The online banking seas have become perilous for businesses; there was a recent wave of online account hijackings between September and November 2013. This sharp increase is unsurprising when there are now an ever-growing number of sophisticated cyber pirates using 'malware' to dupe thousands of UK businesses into handing over their security password details. Once the fraudsters have hijacked the business' online bank accounts, they make urgent CHAPS transfers to various accounts (some in the UK but many as far afield as Ukraine and Cyprus). Often by the time the business or their bank's fraud investigation team suspect the transactions are fraudulent, it is too late and the accounts have been emptied of hundreds of thousands of pounds.
The cyber pirate usually sends an email purporting to be from the bank which once opened allows the malware to be downloaded to the victim’s computer. A fake version of the bank website opens up and the next time that the business user tries to log on to their bank account, they are directed to a fake bank website which asks for log-in details but refuses to allow entry. Once the cyber pirate has the ‘challenge’ key then the hijacking can begin. The customer is then left bewildered thinking there is a problem with the website while fraudulent urgent CHAPS transfers are made by the cyber pirate.
In some cases, the cyber pirate has turned to ‘vishing’ to get the businesses’ bank details. This is where the fraudster phones the business pretending to be someone from the bank’s fraud investigation team and asks for financial details. If the cyber pirate has already obtained access to the business’ bank account by phishing but requires further access codes, they can often con the customer into giving further access codes by telling them recent genuine business transactions so the customer is induced into believing they are in fact someone from the bank’s fraud team.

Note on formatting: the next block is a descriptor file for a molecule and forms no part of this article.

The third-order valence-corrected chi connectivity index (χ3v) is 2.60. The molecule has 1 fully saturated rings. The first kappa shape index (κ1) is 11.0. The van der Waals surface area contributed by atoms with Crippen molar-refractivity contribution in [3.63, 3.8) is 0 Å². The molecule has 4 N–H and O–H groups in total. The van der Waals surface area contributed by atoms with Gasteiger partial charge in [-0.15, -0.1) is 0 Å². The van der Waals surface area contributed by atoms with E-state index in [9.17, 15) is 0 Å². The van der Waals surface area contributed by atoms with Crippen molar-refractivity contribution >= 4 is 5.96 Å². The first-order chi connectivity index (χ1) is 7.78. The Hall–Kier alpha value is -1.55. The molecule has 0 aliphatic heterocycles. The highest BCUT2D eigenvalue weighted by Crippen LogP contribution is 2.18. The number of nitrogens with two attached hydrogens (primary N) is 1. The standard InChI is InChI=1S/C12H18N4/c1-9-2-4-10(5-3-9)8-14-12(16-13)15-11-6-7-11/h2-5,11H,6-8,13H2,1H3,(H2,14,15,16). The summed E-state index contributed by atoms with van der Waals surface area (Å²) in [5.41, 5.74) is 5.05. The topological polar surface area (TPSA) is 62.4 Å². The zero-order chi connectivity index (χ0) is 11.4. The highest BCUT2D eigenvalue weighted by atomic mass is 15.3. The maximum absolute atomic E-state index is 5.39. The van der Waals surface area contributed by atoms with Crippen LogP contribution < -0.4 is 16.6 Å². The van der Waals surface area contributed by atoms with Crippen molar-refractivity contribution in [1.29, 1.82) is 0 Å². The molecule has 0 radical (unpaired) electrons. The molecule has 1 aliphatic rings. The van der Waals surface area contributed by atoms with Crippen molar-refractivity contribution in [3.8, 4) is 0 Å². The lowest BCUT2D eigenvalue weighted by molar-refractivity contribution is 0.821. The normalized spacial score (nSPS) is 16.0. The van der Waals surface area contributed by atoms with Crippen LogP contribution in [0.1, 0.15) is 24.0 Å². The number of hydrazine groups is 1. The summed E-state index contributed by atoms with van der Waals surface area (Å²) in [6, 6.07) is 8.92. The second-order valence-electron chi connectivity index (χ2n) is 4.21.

Once the customer’s bank has been alerted to the suspicious payments and has suspended the bank account then immediate recovery steps should be taken by the bank to freeze the payments in the cyber pirates’ beneficiary banks. In some cases, it may be possible that the customer’s bank alert to a beneficiary bank has resulted in the funds being frozen before they are spirited away by the cyber pirate and these may then be able to be returned to the customer via their own bank.
Unfortunately there will be many businesses that are not lucky enough to have the bulk of their funds returned by beneficiary banks and the customer’s attention will need to turn to the legal remedies for recovery if their bank declines to refund them following their internal investigation of the fraudulent transactions.
To be entitled to a refund the customer must notify the bank of the unauthorised transactions without undue delay and within 13 months of the debit date. Helpfully the Regulations reverse the burden of proof so that it is for the bank to prove the payments were authorised by the customer. Even if the customer has authorised the transactions (thinking the cyber pirate was genuine) then the bank must show that the customer acted fraudulently, with deliberate intent or was grossly negligent. Accordingly where the bank is unable to show the customer acted fraudulently, with deliberate intent or was grossly negligent then an immediate refund of the unauthorised payments should be made. However a statutory breach of the Regulations can only be litigated by an individual although the force of the Regulations is recognised by the Financial Ombudsman Service for small companies.